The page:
Breakaway Cook: Recipes that Break Away from the Ordinary

Overview

Fusion cooking broke the rules first––now Gower's breaking fusion's rules with The Breakway Cook. Despite the explosion of farmers' markets, ethnic grocers, and creative restaurants in America, lots of home cooks remain puzzled by the bewildering array of choices, and don't have the confidence to break away from tradition. Eric helps home cooks everywhere approach unfamiliar ingredients from different global regions and combine them for some amazing results of flavor.

"Breakaway" cooking pays homage to culinary ...

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The Breakaway Cook

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Overview

Fusion cooking broke the rules first––now Gower's breaking fusion's rules with The Breakway Cook. Despite the explosion of farmers' markets, ethnic grocers, and creative restaurants in America, lots of home cooks remain puzzled by the bewildering array of choices, and don't have the confidence to break away from tradition. Eric helps home cooks everywhere approach unfamiliar ingredients from different global regions and combine them for some amazing results of flavor.

"Breakaway" cooking pays homage to culinary traditions yet uses innovative techniques and ingredients to give home cooks a new approach to their dishes, marrying unintimidating flavors with the old standards. Sample his Miso Orange Pepper Roasted Chicken, or tease your tongue with his take on Fluffy Herby Eggs, and you'll be convinced. It's not fusion––it's fusion that makes sense. And the cardinal rule is to season with authority. Don't be afraid of the spice cabinet anymore, and use presentation to create a simple, appealing meal. Spend less time fussing about the preparation and clean–up, and more time enjoying food and its huge role in our daily lives. To further this quick and mindful approach to cooking, Eric will take us shopping in local and ethnic markets, teach the importance of table setting and presentation, and stress visual aesthetics, especially regarding pottery and ceramics.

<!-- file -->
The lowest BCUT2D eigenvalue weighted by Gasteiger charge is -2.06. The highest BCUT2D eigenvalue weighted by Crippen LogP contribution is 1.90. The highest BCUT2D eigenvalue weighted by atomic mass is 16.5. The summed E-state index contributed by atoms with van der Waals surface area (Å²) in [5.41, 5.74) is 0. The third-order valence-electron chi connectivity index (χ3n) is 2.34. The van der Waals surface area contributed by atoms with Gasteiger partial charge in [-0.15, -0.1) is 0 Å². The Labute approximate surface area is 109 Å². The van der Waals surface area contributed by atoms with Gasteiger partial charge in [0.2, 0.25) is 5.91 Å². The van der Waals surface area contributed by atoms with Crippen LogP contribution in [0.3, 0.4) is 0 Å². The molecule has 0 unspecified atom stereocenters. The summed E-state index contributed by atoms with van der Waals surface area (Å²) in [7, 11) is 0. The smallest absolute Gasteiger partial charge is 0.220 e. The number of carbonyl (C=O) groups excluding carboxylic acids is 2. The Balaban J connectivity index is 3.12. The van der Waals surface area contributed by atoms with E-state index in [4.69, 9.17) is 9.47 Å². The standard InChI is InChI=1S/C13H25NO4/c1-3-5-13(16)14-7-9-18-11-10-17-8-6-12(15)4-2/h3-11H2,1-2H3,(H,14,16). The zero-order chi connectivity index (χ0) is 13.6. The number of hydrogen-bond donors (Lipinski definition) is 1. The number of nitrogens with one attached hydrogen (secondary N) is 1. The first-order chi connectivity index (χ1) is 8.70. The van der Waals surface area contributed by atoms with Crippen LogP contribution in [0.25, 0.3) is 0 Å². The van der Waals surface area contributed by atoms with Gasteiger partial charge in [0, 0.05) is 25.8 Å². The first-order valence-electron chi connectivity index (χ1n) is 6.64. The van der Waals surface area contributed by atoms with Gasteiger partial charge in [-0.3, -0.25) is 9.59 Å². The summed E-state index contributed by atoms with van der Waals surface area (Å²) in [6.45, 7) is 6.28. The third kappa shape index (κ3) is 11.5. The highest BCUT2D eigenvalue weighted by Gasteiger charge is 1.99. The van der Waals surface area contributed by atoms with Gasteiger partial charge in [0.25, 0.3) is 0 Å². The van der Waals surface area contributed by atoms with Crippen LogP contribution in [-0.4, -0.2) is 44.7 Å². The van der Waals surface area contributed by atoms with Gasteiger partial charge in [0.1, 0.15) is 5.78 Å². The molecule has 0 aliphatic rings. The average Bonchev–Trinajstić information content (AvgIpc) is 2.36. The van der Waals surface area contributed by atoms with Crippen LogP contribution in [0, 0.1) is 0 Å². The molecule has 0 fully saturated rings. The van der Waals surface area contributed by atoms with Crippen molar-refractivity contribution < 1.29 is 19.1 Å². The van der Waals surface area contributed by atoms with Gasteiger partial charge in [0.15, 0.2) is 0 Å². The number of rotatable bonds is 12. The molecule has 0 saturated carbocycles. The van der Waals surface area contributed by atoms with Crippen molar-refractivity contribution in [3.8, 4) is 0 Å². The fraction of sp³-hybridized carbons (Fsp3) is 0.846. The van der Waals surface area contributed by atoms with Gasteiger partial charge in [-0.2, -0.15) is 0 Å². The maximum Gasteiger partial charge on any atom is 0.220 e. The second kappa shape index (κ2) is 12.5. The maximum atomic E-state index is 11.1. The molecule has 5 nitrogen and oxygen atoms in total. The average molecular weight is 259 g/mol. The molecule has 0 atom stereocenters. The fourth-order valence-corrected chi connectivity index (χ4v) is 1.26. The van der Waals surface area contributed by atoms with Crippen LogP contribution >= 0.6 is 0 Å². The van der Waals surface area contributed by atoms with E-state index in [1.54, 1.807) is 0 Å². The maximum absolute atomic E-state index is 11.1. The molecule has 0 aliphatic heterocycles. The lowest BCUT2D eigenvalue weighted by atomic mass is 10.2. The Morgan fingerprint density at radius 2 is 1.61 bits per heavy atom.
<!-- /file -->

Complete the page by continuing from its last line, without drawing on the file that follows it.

Eric helps you reconstruct your approach to the kitchen, highlighting the seasonings and essential ingredients or "Global Flavor Blasts," such as tamarind, pomegranate molasses, miso, yuzu, green tea, Chinese plum sauce, mole, among many others, that will liberate your cooking and provide a lifetime of fantastic eating. Using Gower's recipes as broad outlines, you can be creative as you go, and within his framework you will discover your own genius in the kitchen. We feel better when we eat better, and it's easier to be productive, creative, and relaxed when the food part of life is under control. Enter The Breakaway Cook.

In addition to the recipes, The Breakaway Cook includes stunning, full–color photos by Annabelle Breakey throughout the text; a guide to using flavored salts in your dishes; sidebars on wine, tea and sake; and ideas for even shorter–cuts on Gower's easy–to–follow recipes.

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Editorial Reviews

Publishers Weekly

Though Gower (Eric's Kitchen; The Breakaway Japanese Kitchen) defends his inventive, improvisational cooking against charges of "fusion," his lively combination of cuisines from Japan, Mexico, India and Italy (among others) is exactly that—a fusion. For the adventurous home cook who delights in intense and surprising flavors—and who doesn't want to labor for hours in the kitchen—this book will provide endless ideas for invention. Gower's pantry basics are exotic yet accessible: tart pomegranate molasses, ginger and galangal, miso, yuzu (citrus valued for its zest) and umeboshi (Japanese pickled apricots). Gower, currently a private chef, lived for 15 years in Japan; his explanations of Japanese ingredients are especially informative, and though he is clear on typical practices, he doesn't shy from presenting his own unconventional combinations such as Frittata Giapponese, baked eggs with umeboshi, green beans, ginger and maple syrup, Mole Tofu with Spiced Bread Crumbs or Minty Boozy Chicken marinated with rum and lime. Even home cooks familiar with Gower's kind of staples will be pleasantly shocked by some of these recipes—in a way that culinary adventurers are always seeking. (May)